Is Montford: The Chickasaw Rancher Based on a True Story?

Helmed by Nathan Frankowski, ‘Montford: The Chickasaw Rancher’ is a neo-western drama that showcases human resilience in the face of abject adversity. The story follows Montford T. Johnson, a child who grew up as an orphan, as he goes on to establish a sprawling ranch empire in 19th century Oklahoma. It is the third independent venture by Chickasaw Nation Productions, a production company that aims to showcase the indigenous culture of the tribes through feature films such as ‘Pearl’ and ‘Te Ata.’

Furthermore, the creative team of ‘Montford: The Chickasaw Rancher’ comprises most artists who worked on ‘Te Ata,’ including director Frankowski, content producer Jeannie Barbour, and producer Paul Sirmons. With Martin Sensmeier and Tommy Flanagan heading the cast ensemble, the larger-than-life story of the movie is inspiring to say the least. However, you may wonder whether the narrative is ripped from the pages of a history book. In that case, let us delve deeper.

Is Montford The Chickasaw Rancher a True Story?

Yes, ‘Montford: The Chickasaw Rancher’ is based on a true story. The screenplay is penned by Lucy Tennessee Cole, taking inspiration from Neil R. Johnson’s 1960 book of the same name. The book, in turn, sheds light on the real-life figure of Montford T. Johnson, an orphan who became the self-ordained king of a vast ranching empire in 19th century Oklahoma.

In November 1843, when Montford was born, the region we know today as Oklahoma was part of uncategorized land dubbed as “Indian Territory.” His father, Charles “Boggy” Johnson, was an English stage actor who came to the United States with a touring theatre. He traveled the South and married Rebekah Courtney Johnson, a Chickasaw resident of part Scottish origin. During the Chickasaw Removal, Charles migrated with the tribe to the Indian territory.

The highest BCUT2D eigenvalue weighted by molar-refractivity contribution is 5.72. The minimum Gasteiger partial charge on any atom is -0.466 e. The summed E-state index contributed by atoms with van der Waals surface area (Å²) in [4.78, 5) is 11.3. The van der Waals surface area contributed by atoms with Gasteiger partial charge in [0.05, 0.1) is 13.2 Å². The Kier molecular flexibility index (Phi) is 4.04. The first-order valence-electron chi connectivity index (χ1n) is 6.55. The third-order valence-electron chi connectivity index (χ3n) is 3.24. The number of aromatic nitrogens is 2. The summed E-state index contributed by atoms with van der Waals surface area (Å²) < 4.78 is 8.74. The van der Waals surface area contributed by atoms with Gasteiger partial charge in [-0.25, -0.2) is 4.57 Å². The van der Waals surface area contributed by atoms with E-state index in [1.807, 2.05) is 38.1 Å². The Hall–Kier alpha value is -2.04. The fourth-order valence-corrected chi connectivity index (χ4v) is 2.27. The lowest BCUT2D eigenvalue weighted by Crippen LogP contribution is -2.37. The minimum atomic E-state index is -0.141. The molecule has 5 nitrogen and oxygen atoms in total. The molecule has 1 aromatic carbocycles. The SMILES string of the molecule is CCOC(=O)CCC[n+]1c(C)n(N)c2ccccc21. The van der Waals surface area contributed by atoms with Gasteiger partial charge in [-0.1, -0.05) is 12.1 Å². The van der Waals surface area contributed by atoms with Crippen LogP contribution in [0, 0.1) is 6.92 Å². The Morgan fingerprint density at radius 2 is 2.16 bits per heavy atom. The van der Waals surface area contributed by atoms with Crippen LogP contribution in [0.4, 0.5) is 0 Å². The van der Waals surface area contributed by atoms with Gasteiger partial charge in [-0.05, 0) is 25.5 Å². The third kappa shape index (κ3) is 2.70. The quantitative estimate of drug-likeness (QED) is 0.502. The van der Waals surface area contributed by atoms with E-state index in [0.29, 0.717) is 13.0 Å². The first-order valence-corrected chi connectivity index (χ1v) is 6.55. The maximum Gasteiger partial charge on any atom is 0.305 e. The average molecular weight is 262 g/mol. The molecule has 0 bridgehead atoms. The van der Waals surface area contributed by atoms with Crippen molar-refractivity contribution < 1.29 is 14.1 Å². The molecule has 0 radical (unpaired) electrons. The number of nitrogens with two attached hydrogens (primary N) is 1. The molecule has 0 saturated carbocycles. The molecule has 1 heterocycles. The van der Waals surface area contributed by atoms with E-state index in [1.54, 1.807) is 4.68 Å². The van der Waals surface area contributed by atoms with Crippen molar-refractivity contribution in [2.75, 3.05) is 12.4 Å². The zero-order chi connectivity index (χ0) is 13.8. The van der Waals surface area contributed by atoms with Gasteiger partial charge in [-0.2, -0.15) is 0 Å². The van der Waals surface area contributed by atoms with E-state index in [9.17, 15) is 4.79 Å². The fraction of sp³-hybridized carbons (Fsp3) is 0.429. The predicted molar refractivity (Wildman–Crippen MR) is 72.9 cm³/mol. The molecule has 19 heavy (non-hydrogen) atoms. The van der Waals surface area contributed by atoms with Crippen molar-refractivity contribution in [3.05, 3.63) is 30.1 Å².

The journey was fraught with perils. After crossing the Mississippi River, the tribe found themselves in a vast marshland. Applying a technique he learned in England, Charles managed to get the crew past the wetland, and in turn, earned his nickname “Boggy.” Rebekah died shortly after the birth of Montford, and Charles decided to return east to his home country. As per the Chickasaw custom, children who lost their mothers should be raised by Chickasaw families like their own. Thus, Charles left Montford, and his elder sister Adelaide, in the care of their grandmother.

Image Credit: Oklahoma Historical Society

At Chickasaw Manual Labor Academy, Montford learned modern farming techniques that could result in greater yields. But the times were volatile, and the threat of Civil War was already looming large. At the age of 22, Montford became the head of the homestead, while his sister, Adelaide, lost her devoted husband and the father of their son — Michael — around the same time. The Civil War subsided in 1865. Montford opened his first ranch in 1868 on the western range of Chickasaw territory.

With the help of his legendary trailblazer friend Jesse Chisholm, Montford cut a deal with the indigenous people. The deal allowed him to use the vast tract of land as long as he was not hiring a white man to work on the ranch. His industrious endeavors brought prosperity into present-day Oklahoma, as he made a significant contribution in giving central Oklahoma its contemporary shape. Montford’s ranch empire spanned across an enormous territory and spilled into what we know today as Oklahoma City.

By paying homage to the fearless entrepreneur, the movie taps into an obscured chapter in the country’s history. Moreover, the director sought to cast many descendants of Montford T. Johnson as extras in the movie, including Montford’s great-granddaughter. Therefore, its western theme notwithstanding, ‘Montford The Chickasaw Rancher’ is a gritty tale that is firmly rooted in the history of Oklahoma.

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